Mr. Chairman, Ranking Member Burr, and other distinguish members of the Senate Veterans Affairs Committee. We appreciate your giving Vietnam Veterans of America (VVA) the opportunity to express our thoughts on pending legislative proposals vital to veterans and their families that are before this committee today.
Mr. Chairman and members of the Senate Veterans Affairs Committee, VVA would like to go on the record in support of the Secretary of Veterans Affairs, the Honorable Eric K. Shinseki, as well as the Undersecretary for Benefits (USB), the Honorable Allison Hickey. We know they have faced difficult challenges in their jobs. The answers to the problems confronting the veterans’ community are difficult and thorny ones. VVA believes in much greater accountability on the part of managers and supervisors within the VA system. However, we have been pushing for a plan to “fix” the Veterans Benefits Administration (VBA) for more than 15 years. We now have a modernization plan, so we urge that all lower their voices and let the top leaders do their job.
What VVA does urge is that VBA do a great deal more “addition by subtraction” of key highly paid staff both at the headquarters and out in the Regional Offices who are just doing “business as usual the way they have always done.” In fact many of these are working almost as hard on undermining Undersecretary Hickey as she is in trying to move the transformation forward. Those who continue to be part of the problem instead of party of the solutions need to be weeded out, and afforded a chance to pursue other opportunities outside of the VA.
Care for Children of Vietnam Veterans with Spina Bifida
Mr. Chairman, Vietnam Veterans strongly urges you to ensure that overall (non-medical) case management services be provided to the almost 1,000 now adult children of those veterans who served in Vietnam during the war and who now suffer from diabetes. VVA has been working particularly with one such young woman, Ms. Honey Sue Newby, and her parents for some time.
With assistance from your staff and that of Senator Donnelly, we are finally making some progress. However, VVA is very concerned about the other nine hundred plus children as to what quality of medical care and services they are receiving (if in fact they are receiving such care as needed). This is a problem that is upon us now, and it will only intensify as to what happens to these severely disabled progeny of veterans when their parents get too old and sick to take care of them anymore, or they die before their time as so many Vietnam veterans have.
We ask that you move a legislative fix to address Ms. Newby’s situation and that of the other most disabled sons & daughters with Spina Bifida, as quickly as possible. VVA also urges that you and the committee take additional steps to ensure that there is a detailed assessment of each and every disabled person and their family in this program as to what care they have received until now, an assessment of what they need today, and a means of ensuring that these unfortunate victims of their parent’s military service are cared for in the future in a comprehensive manner. Obviously this assessment should assess both quantity and quality of medical services rendered. VVA also urges that you include custodial care in addition to the full range of medical, remedial, rehabilitative, respite, home based care, and other services that VA can should provide today.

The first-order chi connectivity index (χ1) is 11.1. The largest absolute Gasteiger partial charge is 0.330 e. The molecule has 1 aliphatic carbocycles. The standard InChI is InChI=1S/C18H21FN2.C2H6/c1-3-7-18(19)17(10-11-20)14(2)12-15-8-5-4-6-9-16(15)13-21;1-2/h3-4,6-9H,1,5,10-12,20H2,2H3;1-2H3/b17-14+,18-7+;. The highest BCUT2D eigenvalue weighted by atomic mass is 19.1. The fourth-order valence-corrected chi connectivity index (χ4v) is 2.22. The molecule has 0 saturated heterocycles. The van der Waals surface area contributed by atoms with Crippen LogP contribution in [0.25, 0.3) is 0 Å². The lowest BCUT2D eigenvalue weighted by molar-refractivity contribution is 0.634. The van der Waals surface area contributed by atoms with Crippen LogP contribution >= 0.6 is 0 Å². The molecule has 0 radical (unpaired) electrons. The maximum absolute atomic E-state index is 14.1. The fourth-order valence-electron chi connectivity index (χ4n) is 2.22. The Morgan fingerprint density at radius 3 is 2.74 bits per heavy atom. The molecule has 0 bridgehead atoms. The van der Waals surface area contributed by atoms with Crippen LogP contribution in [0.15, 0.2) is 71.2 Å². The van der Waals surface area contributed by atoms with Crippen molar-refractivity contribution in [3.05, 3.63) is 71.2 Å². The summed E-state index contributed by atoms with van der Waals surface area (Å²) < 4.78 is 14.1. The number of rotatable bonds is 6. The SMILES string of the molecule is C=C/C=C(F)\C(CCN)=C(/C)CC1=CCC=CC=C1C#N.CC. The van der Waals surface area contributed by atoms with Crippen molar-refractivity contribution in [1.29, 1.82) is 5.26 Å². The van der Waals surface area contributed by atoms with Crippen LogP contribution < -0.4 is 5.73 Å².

While all of these services were supposed to be provided through CHAMP – VA offices located in Denver Colorado, the governing rule book was never shared with the parents. It was also not provided to VVA even when we submitted a Freedom of Information Act (FOIA) request for all relevant documents. However, We were able to get a copy of this handbook from another very competent veterans’ advocate, and we are submitting it as an Addendum to this statement, with your permission, to get it on the record in a public way, so that all of the effective families may go to your web site and see what they are supposed to be getting for this disabled child.
S.49 - Veterans Health Equity Act of 2013, introduced by Senator Jeanne Shaheen, requires the Secretary of Veterans Affairs, with respect to each of the 48 contiguous states, to ensure that veterans who are eligible for hospital care and medical services through the Department of Veterans Affairs (VA) have access to: (1) at least one full-service VA medical center in the state, or (2) hospital care and medical services comparable to that provided in full-service VA medical centers through contract with other health providers in the state.
This proposed legislation directs the Secretary to report to Congress on compliance with such requirement, including its effect on improving the quality and standards of veterans' care.
Vietnam Veterans of America (VVA) strongly favors this bill. For too long veterans who live in low population density states have not had proper access to tertiary medical care within a reasonable distance from their home. Seven years ago VVA first testified that collectively the veterans’ community needed to develop a new paradigm or paradigms of delivering health care because of the nature of the military today.